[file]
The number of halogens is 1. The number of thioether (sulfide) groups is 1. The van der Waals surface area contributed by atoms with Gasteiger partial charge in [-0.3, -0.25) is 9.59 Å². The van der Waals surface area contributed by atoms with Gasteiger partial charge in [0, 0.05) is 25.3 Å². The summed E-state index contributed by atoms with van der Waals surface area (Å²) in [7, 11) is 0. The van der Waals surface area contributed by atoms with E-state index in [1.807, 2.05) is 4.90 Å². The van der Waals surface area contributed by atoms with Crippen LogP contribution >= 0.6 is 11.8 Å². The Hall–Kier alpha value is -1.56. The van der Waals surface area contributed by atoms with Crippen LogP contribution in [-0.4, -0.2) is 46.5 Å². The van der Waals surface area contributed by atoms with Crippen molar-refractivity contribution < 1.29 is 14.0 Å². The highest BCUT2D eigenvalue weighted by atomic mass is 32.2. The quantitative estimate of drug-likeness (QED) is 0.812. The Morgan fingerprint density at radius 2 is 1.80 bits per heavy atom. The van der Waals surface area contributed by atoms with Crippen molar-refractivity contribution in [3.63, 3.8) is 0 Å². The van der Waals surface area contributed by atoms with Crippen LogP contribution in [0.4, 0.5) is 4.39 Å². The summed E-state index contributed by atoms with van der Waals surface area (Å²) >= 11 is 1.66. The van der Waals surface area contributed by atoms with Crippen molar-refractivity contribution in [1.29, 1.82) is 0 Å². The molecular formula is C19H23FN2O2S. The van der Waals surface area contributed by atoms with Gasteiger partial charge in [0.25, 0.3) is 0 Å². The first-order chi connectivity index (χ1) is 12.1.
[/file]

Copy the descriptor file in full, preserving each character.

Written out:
The number of halogens is 1. The number of thioether (sulfide) groups is 1. The van der Waals surface area contributed by atoms with Gasteiger partial charge in [-0.3, -0.25) is 9.59 Å². The van der Waals surface area contributed by atoms with Gasteiger partial charge in [0, 0.05) is 25.3 Å². The summed E-state index contributed by atoms with van der Waals surface area (Å²) in [7, 11) is 0. The van der Waals surface area contributed by atoms with E-state index in [1.807, 2.05) is 4.90 Å². The van der Waals surface area contributed by atoms with Crippen LogP contribution >= 0.6 is 11.8 Å². The Hall–Kier alpha value is -1.56. The van der Waals surface area contributed by atoms with Crippen LogP contribution in [-0.4, -0.2) is 46.5 Å². The van der Waals surface area contributed by atoms with Crippen molar-refractivity contribution < 1.29 is 14.0 Å². The highest BCUT2D eigenvalue weighted by atomic mass is 32.2. The quantitative estimate of drug-likeness (QED) is 0.812. The Morgan fingerprint density at radius 2 is 1.80 bits per heavy atom. The van der Waals surface area contributed by atoms with Crippen molar-refractivity contribution in [3.63, 3.8) is 0 Å². The van der Waals surface area contributed by atoms with Crippen LogP contribution in [0.4, 0.5) is 4.39 Å². The summed E-state index contributed by atoms with van der Waals surface area (Å²) >= 11 is 1.66. The van der Waals surface area contributed by atoms with Crippen molar-refractivity contribution in [1.29, 1.82) is 0 Å². The molecular formula is C19H23FN2O2S. The van der Waals surface area contributed by atoms with Gasteiger partial charge in [0.25, 0.3) is 0 Å². The first-order chi connectivity index (χ1) is 12.1.